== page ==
Alcohol – Part 1

On Christmas Eve last year, as I sipped a glass of Prosecco, I decided it was going to be my last glass of alcohol – ever.

I had been gearing up to that decision for the past four and a half years. And when I took this decision, it felt so right that it just happened.

Some five years ago, I got a wake up call, or ten, about how negative an influence drinking had become in my life.

I will never forget the moment I had some clarity about its reality:

I was at a party with friends in Canada, I hadn’t drunk as much as everyone else, preferring to smoke pot then, I still had had a few however.

As I was talking with a friend (who has remained close), I looked over at my husband and saw my “soul sister” as we liked to call each other, on his lap, holding his head between her hands, playfully trying to steady his head to kiss him as he was laughingly trying to move it away.

As I took in the scene from the corner of my eye, I was in shock that I was witnessing this and could do nothing about it. My friends (apart from the one I was chatting to) would have ridiculed me for reacting – and how could I react? Slap her, slap him, walk off?

That scene will for ever stay in my mind.

Further alcohol fueled stupidity happened later and life got on.

My second moment of clarity, again I will never ever forget, happened a couple of months later.

At a party at my house, I had got quite drunk and stoned (the two never mixed well with me), and felt pretty nauseous so I took myself to the bathroom to be sick.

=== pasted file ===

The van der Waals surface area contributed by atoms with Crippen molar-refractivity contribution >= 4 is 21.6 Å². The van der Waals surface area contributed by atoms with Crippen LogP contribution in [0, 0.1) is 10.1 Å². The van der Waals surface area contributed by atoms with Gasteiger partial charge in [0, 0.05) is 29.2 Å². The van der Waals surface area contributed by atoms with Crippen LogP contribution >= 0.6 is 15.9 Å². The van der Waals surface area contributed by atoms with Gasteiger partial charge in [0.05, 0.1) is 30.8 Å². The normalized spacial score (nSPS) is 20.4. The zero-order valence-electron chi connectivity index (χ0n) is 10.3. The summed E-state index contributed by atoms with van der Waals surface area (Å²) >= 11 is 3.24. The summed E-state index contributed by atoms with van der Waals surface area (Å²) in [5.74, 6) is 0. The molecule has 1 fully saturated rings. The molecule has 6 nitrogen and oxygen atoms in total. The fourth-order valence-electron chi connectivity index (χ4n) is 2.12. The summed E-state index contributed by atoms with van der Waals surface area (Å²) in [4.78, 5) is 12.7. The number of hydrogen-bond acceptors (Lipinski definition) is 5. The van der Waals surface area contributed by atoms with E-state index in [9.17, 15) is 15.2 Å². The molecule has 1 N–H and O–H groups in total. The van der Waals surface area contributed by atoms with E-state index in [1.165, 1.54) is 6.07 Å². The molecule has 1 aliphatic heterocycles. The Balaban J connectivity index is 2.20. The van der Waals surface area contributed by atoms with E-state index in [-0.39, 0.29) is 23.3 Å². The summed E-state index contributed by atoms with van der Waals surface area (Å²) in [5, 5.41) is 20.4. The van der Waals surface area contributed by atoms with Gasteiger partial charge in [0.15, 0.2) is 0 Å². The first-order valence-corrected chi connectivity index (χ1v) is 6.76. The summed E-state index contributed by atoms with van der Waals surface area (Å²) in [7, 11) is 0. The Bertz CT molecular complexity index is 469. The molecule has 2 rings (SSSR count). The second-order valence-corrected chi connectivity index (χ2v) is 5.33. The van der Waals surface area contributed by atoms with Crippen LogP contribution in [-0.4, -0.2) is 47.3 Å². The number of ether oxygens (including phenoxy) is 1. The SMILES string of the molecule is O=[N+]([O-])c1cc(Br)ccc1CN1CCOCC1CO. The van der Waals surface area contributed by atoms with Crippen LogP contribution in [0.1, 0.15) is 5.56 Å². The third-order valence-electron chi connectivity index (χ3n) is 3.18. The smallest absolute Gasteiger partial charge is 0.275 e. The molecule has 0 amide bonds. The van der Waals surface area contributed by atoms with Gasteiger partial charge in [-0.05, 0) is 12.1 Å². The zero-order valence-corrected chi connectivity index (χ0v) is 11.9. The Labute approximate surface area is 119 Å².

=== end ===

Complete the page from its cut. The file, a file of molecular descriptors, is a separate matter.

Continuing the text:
As I was kneeling by the toilet, I was so violently sick I peed myself.

I found this so hilarious, I went back to the lounge where everyone was merrily drunk, on all fours, with wet trousers, laughing so much I could barely explain what had happened. I blurted it out though and everyone thought it was absolutely hilarious.

The following morning I had a clarity moment. Deeply ashamed of my behaviour.

My friends couldn’t understand, they said I was on “top form” that evening, really funny and stuff, to try and make me feel ok about what had happened – just another drunken moment to put down on our drunken story book.

They didn’t understand it wasn’t towards them I was feeling ashamed but towards me.

Exactly what had I become?

The last moment came when my mum came to visit us in Canada, two weeks before the big split.

The first Friday she was there I believe it was, we had invited Vicki, my best friend now with my husband, over for dinner, to meet my mum.

Plenty of booze flowed between the three of us (my mum doesn’t really drink) and I retired to bed soon after my mum had, when I had started to feel a bit too drunk, left my husband and best mate to carry on the evening without me. (on a side note, this is the evening “something clicked” between them I believe)

The following day, we took my mum to some tourist place and on the way back, we stopped at the liquor store. My mum asked why we were stopping and I told her we had run out of wine.

I saw the look on her face, I felt ashamed – she said nothing though.

See, the previous night, we had bought a 4 litre cube of red wine, plus a few bottles of beer. There had been nothing left the following day.

Four litres of wine had been drunk by three of us – four litres of wine plus many many beers – between three of us.

I did the maths too, that is an outrageous amount of alcohol in one night that deserves a look of incredulity that alcohol needed to be replenished already.

When my husband dumped me, I decided I had to stop drinking to cope with the challenge ahead. And I did. Straight. Which led me to experiencing a psychosis – but more on that another time.